If all corporations that have company-owned vehicles on the road aren’t aware of the claim of negligent entrustment under Alabama law, they should be. If a company, with knowledge, allows an incompetent driver to drive one of its vehicles, that company can be liable for the driver’s negligence while operating the vehicle. This theory of liability also applies to individuals who allow others to drive their personal vehicles. If you are involved in a motor vehicle accident and you are injured, you may have a valid legal claim against the owner of the other vehicle involved in the accident if the owner negligently entrusted the vehicle to an “incompetent” driver. The term incompetent has a special meaning under Alabama law. You can learn about negligent entrustment by reading an Alabama Supreme Court case [Edwards v. Valentine, 926 So. 2d 315 (Ala. 2005)].
In the Valentine case, the Plaintiff was injured when his vehicle was hit by a vehicle owned by one person, but driven by another. That driver did not have a valid driver’s license and was driving a vehicle owned by his brother-in-law. The Plaintiff sued the owner, claiming that the owner negligently entrusted the vehicle to the driver and that his injuries were caused by that entrustment. The Plaintiff won his case, which included damages for his injuries as well as damages for his wife’s loss of consortium claim. The case was appealed by the owner and the Alabama Supreme Court affirmed the award. The court also set out the elements required for a negligent entrustment claim. In Alabama, for there to be a negligent entrustment, there must be:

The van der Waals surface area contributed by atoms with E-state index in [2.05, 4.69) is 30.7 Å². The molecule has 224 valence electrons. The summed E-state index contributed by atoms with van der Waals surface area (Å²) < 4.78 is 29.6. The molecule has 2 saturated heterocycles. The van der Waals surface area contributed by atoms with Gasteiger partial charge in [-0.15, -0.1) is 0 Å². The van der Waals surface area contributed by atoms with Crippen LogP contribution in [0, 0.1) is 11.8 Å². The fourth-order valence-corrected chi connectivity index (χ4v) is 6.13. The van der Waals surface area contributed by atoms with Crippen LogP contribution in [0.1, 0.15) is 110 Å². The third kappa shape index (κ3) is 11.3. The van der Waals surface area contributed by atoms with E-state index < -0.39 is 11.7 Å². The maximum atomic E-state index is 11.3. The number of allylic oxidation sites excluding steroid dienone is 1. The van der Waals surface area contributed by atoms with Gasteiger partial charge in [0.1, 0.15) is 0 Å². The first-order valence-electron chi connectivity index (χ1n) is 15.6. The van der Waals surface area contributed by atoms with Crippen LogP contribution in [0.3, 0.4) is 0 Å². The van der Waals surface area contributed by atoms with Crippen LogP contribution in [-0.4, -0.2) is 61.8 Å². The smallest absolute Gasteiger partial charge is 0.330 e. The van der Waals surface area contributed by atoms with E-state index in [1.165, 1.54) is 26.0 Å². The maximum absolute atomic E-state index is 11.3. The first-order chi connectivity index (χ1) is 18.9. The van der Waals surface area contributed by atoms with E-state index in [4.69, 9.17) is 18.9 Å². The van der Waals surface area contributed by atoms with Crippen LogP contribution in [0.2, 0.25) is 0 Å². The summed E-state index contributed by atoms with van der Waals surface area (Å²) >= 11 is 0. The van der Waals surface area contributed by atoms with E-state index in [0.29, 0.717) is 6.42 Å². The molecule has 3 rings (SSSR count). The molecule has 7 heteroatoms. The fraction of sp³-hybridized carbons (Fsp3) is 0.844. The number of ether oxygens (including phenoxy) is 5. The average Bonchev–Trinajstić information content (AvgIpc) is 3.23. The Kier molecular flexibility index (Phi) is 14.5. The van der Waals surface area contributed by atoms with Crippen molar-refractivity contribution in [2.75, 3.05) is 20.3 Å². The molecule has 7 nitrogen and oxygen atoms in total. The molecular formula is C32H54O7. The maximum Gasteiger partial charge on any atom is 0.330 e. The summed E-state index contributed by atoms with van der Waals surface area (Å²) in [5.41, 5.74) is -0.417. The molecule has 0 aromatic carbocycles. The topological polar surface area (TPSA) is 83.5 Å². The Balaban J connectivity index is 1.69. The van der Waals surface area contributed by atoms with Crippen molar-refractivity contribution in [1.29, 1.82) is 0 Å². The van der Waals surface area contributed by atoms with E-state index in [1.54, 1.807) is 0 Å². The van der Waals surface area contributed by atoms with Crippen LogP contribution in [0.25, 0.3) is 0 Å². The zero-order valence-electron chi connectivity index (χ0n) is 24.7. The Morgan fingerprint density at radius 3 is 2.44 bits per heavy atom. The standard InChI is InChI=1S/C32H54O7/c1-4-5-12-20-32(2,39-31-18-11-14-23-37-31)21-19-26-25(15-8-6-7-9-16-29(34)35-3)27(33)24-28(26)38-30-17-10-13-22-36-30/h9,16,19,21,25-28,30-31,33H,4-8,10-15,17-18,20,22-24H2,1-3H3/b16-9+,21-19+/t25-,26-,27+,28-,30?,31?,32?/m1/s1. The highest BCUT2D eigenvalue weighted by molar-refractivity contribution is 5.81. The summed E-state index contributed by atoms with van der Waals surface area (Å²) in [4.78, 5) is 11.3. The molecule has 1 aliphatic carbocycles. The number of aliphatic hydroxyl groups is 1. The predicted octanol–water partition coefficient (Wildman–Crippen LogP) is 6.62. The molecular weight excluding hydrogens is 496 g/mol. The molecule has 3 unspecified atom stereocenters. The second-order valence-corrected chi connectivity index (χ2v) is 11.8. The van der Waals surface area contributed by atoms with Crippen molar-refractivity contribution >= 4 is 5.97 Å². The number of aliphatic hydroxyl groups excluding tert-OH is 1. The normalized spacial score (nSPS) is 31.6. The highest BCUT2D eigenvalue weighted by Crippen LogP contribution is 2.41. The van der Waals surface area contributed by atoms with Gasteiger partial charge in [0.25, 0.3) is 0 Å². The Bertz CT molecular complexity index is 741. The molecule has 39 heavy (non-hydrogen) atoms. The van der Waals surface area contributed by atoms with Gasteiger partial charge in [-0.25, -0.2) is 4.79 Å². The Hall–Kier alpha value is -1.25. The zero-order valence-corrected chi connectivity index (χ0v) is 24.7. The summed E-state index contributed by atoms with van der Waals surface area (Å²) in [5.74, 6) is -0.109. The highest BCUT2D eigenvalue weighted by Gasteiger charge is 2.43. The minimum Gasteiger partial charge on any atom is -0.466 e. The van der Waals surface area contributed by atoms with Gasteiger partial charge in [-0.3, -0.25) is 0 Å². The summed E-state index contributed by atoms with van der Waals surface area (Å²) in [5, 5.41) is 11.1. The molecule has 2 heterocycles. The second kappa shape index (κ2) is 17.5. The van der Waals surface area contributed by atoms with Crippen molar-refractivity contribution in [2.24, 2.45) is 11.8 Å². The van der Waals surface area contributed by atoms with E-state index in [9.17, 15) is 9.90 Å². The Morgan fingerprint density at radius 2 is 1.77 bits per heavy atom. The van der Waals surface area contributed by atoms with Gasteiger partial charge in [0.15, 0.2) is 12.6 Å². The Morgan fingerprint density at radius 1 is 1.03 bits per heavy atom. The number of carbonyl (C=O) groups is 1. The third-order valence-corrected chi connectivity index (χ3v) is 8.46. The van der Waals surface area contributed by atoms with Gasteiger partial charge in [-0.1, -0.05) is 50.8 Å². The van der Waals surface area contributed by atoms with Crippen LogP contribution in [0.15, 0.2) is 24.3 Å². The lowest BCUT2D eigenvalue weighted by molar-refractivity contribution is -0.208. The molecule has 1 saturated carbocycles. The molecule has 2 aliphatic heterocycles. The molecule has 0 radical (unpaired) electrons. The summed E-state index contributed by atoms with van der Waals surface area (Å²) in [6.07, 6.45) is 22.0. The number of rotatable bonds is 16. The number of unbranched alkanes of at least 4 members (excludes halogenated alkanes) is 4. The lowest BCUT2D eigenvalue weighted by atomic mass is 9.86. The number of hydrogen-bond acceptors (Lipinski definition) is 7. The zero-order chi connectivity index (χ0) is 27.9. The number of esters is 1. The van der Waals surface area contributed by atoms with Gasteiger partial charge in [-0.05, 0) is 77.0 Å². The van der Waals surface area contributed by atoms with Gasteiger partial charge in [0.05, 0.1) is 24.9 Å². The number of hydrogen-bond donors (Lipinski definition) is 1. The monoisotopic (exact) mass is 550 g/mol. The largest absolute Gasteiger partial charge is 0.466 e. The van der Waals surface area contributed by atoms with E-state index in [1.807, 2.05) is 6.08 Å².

The Alabama Supreme Court set out some useful guidelines in the Valentine case that help us know what the court considers to be important in these cases. If you are injured in a car wreck and the person driving the other vehicle doesn’t own the car, it’s important to find out who owned the vehicle, to look into the driver’s driving history, and find out whether the driver had a history of drug or alcohol use, and to determine whether the owner negligently entrusted the vehicle to the driver under Alabama law.
When the owner is a corporation, especially a trucking company, there are all sorts of records that you can get to ascertain whether there is a potential negligent entrustment claim. Success in these cases depends on good investigation and pretrial discovery. I can tell you, however, that juries will not find a driver to be incompetent unless the evidence clearly justifies such a finding. But when adequate proof is there, and the case is tried properly, judges and jurors will respond favorably.
Contact us today for a free legal consultation with an experienced attorney.
Fields marked *may be required for submission.
If you would like to subscribe to the Jere Beasley Report digital edition, simply visit our Subscriptions page and provide the necessary information or call us at 800-898-2034.
Attorney Advertising - Prior results do not guarantee a similar outcome.